18 things you didn’t know about Spain on World Statistics Day

LAST UPDATED: 20 Oct, 2017 @ 11:48
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WORLD Statistics Day today aims to show that good data and statistics are ‘indispensable for informed decision-making by all actors in society’.

The United Nations event is celebrated every five years and in a world of fake news, it’s probably more relevant than ever.

Below we have rounded up some surprising stats about Spain, some less vital than others but fascinating nonetheless.   

 

Big player

THE Kingdom of Spain, as it’s officially known, is the second largest country in the EU – with an area of 505,955 square kilometres, Spain covers about 85% of the Iberian Peninsula, which it shares with Portugal.

 

Central government

Madrid is, as you probably know, the geographical centre of Spain. But if you want to get to the heart of the matter, stand in the city’s plaza Puerta del Sol and you’ll be in the exact centre of the country.

Puerta del Sol

 

Strip tease

Nudity is legal in Spain – some say all the better to enjoy the country’s mainly Mediterranean climate with its hot dry summers, mild, rainy winters and more than 3,000 hours of sunlight a year. Spain also had the youngest marrying age in Europe before it changed the legal age from 14 to 16 years in 2015.

 

Reluctant taxmen

There is only one tax inspector for every 1,928 taxpayers in Spain, compared to one per 729 people in France. Hacienda says almost a third of the country’s GDP comes from the ‘black’ economy.

 

Culture clique

Spain has 44 UNESCO World Heritage Sites – prehistoric rock art, historic cities and buildings, bridges, national parks and landscapes. Only Italy with 49 sites, and China with 45, have more.

Vintage dining

You can enjoy a meal in the oldest restaurant in the world in Madrid. Although other restaurants claim to be older, the title has been awarded by the Guinness World Records to Restaurante Botín, a Hemingway favourite which has been open since 1725. The signature dish? Cochinillos asado (roast suckling pig).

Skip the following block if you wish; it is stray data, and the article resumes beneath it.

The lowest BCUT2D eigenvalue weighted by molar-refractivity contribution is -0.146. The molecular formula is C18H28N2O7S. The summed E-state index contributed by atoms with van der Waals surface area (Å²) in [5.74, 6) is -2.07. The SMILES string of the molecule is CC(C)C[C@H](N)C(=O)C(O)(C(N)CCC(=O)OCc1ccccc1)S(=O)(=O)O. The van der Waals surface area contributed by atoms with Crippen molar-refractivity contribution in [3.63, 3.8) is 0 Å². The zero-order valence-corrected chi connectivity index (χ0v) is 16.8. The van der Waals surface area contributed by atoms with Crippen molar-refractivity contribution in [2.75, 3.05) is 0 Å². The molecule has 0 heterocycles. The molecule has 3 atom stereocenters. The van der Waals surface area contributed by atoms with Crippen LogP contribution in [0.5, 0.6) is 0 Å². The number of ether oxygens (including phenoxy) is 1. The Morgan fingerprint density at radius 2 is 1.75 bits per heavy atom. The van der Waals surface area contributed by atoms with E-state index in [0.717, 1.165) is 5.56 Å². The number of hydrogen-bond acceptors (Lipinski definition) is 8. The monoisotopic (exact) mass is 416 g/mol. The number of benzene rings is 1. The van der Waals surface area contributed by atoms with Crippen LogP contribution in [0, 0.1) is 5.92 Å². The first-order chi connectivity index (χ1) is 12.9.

Inventors galore

The first known stapler was made in the 18th century in the Basque country for the French King Louis XV – and every single staple was engraved with the royal emblem! Spain has also given the world the mop and bucket (1956), the forerunner of the modern cigarette (17th century) and the astronaut’s space suit (1935).

Bar hoppers

Spain has the second highest number of bars per inhabitants in the world. The only country that has more bars than Spain is Cyprus.

Bread heads

Most households buy fresh bread every day. Traditionally, they are long baguettes called barras or pistolas. Bread is present (and required) at almost every meal.

 

Royal lineage

The Spaniard Catherine of Aragon married Henry VIII of England. She was the first of his six wives and the mother of Queen Mary I.

Catehrine of Aragon

Ancient tongues

Euskera, spoken by the Basque population in northern Spain and southern France, is one of the oldest living languages in the world.

 

Veggie heaven

Tomatoes, potatoes, avocadoes, tobacco, and cacao (for chocolate) were all imported into Europe by Spain via its colonies.

First to fry

The Spanish (in particular those from Cadiz) claim that they invented fried fish. In the 18th century Britain had ties with Cadiz, therefore it is believed that the English took the idea of fish ‘n’ chips from Spain. However, other sources claim the Portuguese and Belgians invented it.

 

Gold spice

Spain is one of the world’s biggest producers of saffron, an important ingredient in paella.

Saffron

Tunnel vision

The Madrid subway is the second largest underground system in Europe and the sixth largest system in the world. It has 141 miles of track and is still growing.

Nippers and tuckers

Spain is the third country in the world, after the US and Brazil, with the most plastic surgery interventions per capita in the world.

Spare parts

Spain is the number one country for organ donations in the world.

 

Green giant

Spain was the first country in the world where wind power became the greatest source of electricity. Red Eléctrica de España (REE), operators of Spain’s electricity system, revealed that in 2013, wind turbines generated over just under 54,000 gigawatt hours of electricity – a fifth of the nation’s usage.

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